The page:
The release of a Cuban prisoner of conscience who spent almost a year in pre-trial detention at a maximum security prison after organizing protests critical of the government is long overdue, Amnesty International has said.
Darsi Ferrer was convicted on Tuesday on spurious charges of receiving illegally obtained goods and "violence or intimidation against a state official".
He was sentenced to one year in jail and three months' "correctional work" outside the prison. As he had already been imprisoned for almost a year, he was immediately released.
"We are very pleased that Darsi Ferrer was released the same day of his trial and is back with his family, but he was detained on trumped up criminal charges and in truth he should never have been detained in the first place" said Kerrie Howard, Amnesty International's Americas deputy director.
“Though he has been released, Darsi Ferrer’s sentence still constitutes punishment for criticising the government system and is a powerful message to any Cuban participating in dissenting activities and wishing to express opinions contrary to the government system”.
40-year-old Darsi Ferrer, Director of the Juan Bruno Zayas Health and Human Rights Centre in Havana, was detained on 21 July 2009. He was held at a maximum security prison in the capital intended for inmates convicted of violent crimes. Ordinarily, the crimes of which he was accused would be bailed awaiting trial. However, Darsi Ferrer was refused bail four times.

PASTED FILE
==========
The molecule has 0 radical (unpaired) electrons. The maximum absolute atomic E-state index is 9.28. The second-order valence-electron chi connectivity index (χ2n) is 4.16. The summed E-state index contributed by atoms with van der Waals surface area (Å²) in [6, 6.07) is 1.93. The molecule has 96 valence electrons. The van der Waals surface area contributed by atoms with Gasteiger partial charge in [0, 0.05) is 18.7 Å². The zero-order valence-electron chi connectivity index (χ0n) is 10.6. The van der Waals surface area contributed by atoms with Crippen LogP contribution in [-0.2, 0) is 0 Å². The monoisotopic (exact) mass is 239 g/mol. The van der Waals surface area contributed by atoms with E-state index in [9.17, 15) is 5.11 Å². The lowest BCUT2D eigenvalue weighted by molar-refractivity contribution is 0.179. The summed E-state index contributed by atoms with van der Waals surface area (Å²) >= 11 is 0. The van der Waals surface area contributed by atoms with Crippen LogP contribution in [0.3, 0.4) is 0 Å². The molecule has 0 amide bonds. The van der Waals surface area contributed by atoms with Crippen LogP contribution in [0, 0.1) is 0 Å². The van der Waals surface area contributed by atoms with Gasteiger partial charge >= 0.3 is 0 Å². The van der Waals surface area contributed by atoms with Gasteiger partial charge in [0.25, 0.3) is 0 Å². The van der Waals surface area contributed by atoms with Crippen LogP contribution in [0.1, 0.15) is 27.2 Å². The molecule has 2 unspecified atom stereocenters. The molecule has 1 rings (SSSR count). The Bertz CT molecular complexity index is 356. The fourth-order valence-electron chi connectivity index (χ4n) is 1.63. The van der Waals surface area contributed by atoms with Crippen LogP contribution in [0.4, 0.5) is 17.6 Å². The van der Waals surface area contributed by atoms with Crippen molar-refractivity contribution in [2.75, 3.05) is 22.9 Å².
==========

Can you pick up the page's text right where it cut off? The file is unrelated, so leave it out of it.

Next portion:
In July 2009, Darsi Ferrer attempted to organize a march demonstrating against repression in Cuba. A few hours before the march started, Darsi Ferrer and his wife Yusnaimy Jorge Soca were detained by state security officials and police officers.
Darsi Ferrer was handcuffed and beaten by more than eight police officers. He and Yusnaimy were released without charge a few hours later.
When they arrived home, they noticed that two bags of cement, some iron girders and two window frames, which had been on their property for a few months, were missing. According to neighbours, police officers had confiscated them.
On 21 July, four police officers took Darsi Ferrer in for questioning about the materials. Instead, he was detained and driven to a maximum security prison on the outskirts of Havana.
Darsi Ferrer has previously been detained and prevented from leading and participating in human rights events. Many Cuban dissidents face arbitrary detention and harassment by the authorities in order to prevent them participating in public events and activities critical of the government.